Effect of street design on pedestrian thermal comfort

Jamei, E and Rajagopalan, P 2019, 'Effect of street design on pedestrian thermal comfort', Architectural Science Review, vol. 62, no. 2, pp. 92-111.

Document type: Journal Article
Collection: Journal Articles

Title Effect of street design on pedestrian thermal comfort
Author(s) Jamei, E
Rajagopalan, P
Year 2019
Journal name Architectural Science Review
Volume number 62
Issue number 2
Start page 92
End page 111
Total pages 20
Publisher Taylor & Francis
Abstract The number of people living in urban areas is projected to increase significantly in most of the cities around the world. To address the future population increase, local governments develop new planning scenarios to increase the density in certain areas that can accommodate the growth. However, the potential threat to human health and pedestrian comfort will be exacerbated, if planning professionals exclude climatic conscious urban design in their practices. Increasing numbers of the hot days and frequent occurrence of heatwave events cause a serious threat to human life. This study investigates the effect of the future structural plans on pedestrian thermal comfort through numerical simulation using City North, Melbourne as a case study. The effect of street design towards the development of a comfortable microclimate at street level for pedestrians is investigated. To provide knowledge readily interpretable from the planning perspective, the existing and future scenarios for different street profiles are modelled and the consequences of microclimatic parameters and thermal comfort are assessed. A three-dimensional numerical modelling system, ENVI-met was used for the simulation. A clear reduction of average daytime temperature (T), mean radiant temperature (MRT) and Physiological Equivalent Temperatures (PET) were observed across the study area after implementing the Plan Melbourne strategies. The outcomes of this study will assist urban planners in developing policies which can effectively decrease the vulnerability to the heat stress at the pedestrian level.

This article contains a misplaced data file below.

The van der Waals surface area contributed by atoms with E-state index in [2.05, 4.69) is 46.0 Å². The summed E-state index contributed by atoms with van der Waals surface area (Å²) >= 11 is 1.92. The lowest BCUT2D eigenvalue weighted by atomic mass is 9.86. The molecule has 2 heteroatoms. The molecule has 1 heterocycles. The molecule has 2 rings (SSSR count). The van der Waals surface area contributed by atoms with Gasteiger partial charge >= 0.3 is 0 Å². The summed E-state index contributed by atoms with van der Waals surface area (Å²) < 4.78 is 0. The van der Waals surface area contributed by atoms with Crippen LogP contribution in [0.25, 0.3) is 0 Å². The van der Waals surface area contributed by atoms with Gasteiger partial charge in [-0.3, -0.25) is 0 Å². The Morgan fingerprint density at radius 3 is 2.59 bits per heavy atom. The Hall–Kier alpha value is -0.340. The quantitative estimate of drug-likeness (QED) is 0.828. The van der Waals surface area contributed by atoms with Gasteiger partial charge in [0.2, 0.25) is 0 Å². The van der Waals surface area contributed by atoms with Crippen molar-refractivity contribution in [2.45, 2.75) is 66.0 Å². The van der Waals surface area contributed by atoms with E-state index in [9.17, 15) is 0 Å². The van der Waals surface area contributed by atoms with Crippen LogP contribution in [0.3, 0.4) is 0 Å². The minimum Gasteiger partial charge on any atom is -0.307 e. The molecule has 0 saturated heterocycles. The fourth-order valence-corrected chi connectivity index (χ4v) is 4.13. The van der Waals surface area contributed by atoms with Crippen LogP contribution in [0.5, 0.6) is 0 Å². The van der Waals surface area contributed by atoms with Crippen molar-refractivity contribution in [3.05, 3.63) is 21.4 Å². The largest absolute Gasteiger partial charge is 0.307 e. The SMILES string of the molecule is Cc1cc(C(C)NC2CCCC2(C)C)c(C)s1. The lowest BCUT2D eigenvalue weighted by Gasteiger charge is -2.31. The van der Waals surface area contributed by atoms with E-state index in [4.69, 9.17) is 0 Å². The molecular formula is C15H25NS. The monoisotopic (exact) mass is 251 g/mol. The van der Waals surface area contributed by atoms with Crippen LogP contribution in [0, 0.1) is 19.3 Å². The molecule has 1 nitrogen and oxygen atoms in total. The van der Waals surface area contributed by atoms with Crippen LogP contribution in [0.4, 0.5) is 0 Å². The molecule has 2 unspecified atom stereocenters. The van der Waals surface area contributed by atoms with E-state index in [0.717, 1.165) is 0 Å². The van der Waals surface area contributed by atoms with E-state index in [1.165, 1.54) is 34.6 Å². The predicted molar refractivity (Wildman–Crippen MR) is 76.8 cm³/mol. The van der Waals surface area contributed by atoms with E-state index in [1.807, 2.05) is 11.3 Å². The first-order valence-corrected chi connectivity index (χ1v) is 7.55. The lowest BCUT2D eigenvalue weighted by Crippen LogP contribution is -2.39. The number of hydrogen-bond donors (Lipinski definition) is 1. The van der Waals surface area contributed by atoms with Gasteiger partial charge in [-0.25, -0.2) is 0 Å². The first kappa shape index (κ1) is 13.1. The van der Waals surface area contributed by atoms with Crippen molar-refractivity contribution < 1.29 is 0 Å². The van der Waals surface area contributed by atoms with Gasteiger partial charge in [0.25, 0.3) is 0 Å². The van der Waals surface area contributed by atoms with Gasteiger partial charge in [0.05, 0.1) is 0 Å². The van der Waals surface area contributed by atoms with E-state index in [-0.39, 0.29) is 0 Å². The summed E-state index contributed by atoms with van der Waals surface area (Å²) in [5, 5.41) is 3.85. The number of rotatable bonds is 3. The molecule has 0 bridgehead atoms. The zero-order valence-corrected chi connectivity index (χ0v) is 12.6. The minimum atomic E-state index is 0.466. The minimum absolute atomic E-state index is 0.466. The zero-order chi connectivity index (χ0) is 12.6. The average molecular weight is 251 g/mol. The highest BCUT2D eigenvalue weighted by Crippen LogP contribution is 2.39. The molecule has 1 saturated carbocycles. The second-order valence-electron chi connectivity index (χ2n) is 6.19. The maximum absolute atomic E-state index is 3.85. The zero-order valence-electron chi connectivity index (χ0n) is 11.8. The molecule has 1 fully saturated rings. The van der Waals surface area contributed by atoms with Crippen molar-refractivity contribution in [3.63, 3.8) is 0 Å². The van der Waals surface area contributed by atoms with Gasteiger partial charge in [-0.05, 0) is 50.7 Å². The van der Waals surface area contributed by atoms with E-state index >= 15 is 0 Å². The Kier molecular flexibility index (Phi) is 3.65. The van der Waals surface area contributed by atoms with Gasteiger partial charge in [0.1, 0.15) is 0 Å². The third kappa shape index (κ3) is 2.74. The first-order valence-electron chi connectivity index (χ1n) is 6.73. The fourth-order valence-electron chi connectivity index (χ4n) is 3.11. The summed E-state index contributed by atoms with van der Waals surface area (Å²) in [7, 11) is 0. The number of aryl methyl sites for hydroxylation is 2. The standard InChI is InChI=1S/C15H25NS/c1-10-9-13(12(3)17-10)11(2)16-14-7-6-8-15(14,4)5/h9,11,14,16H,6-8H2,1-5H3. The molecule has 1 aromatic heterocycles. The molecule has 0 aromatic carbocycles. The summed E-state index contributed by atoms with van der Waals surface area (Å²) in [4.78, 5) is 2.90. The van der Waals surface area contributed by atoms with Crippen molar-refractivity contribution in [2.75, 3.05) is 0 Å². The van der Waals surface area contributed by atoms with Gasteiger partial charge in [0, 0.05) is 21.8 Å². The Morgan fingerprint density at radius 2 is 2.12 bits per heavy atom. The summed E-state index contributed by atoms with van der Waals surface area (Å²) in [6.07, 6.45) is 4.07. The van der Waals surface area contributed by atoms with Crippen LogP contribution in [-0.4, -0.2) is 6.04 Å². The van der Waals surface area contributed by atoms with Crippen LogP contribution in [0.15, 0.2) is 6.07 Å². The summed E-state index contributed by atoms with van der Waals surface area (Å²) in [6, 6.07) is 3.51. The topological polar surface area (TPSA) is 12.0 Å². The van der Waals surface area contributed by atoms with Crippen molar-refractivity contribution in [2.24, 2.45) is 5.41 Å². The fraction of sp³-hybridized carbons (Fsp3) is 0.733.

Subject Building Science and Techniques
Keyword(s) urban planning
street design
pedestrian thermal comfort
DOI - identifier 10.1080/00038628.2018.1537236
Copyright notice © 2018 Informa UK Limited, trading as Taylor & Francis Group
ISSN 0003-8628
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